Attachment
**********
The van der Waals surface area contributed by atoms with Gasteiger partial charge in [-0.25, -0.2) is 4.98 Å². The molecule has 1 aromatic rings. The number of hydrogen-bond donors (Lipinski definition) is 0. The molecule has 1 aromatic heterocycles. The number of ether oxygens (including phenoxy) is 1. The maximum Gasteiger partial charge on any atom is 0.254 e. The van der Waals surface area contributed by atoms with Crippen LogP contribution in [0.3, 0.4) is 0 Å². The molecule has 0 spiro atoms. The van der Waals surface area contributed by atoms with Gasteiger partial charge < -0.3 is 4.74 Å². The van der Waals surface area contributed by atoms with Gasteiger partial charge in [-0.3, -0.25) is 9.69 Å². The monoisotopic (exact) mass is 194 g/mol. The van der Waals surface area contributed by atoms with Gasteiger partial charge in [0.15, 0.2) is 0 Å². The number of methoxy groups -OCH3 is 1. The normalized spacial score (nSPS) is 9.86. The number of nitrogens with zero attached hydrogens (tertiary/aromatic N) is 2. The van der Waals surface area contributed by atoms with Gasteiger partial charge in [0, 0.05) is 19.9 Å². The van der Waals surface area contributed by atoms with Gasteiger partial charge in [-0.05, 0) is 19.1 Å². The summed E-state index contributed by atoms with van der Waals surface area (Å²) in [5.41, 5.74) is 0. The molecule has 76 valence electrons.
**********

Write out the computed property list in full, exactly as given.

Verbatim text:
The van der Waals surface area contributed by atoms with Gasteiger partial charge in [-0.25, -0.2) is 4.98 Å². The molecule has 1 aromatic rings. The number of hydrogen-bond donors (Lipinski definition) is 0. The molecule has 1 aromatic heterocycles. The number of ether oxygens (including phenoxy) is 1. The maximum Gasteiger partial charge on any atom is 0.254 e. The van der Waals surface area contributed by atoms with Crippen LogP contribution in [0.3, 0.4) is 0 Å². The molecule has 0 spiro atoms. The van der Waals surface area contributed by atoms with Gasteiger partial charge < -0.3 is 4.74 Å². The van der Waals surface area contributed by atoms with Gasteiger partial charge in [-0.3, -0.25) is 9.69 Å². The monoisotopic (exact) mass is 194 g/mol. The van der Waals surface area contributed by atoms with Gasteiger partial charge in [0.15, 0.2) is 0 Å². The number of methoxy groups -OCH3 is 1. The normalized spacial score (nSPS) is 9.86. The number of nitrogens with zero attached hydrogens (tertiary/aromatic N) is 2. The van der Waals surface area contributed by atoms with Gasteiger partial charge in [0, 0.05) is 19.9 Å². The van der Waals surface area contributed by atoms with Gasteiger partial charge in [-0.05, 0) is 19.1 Å². The summed E-state index contributed by atoms with van der Waals surface area (Å²) in [5.41, 5.74) is 0. The molecule has 76 valence electrons.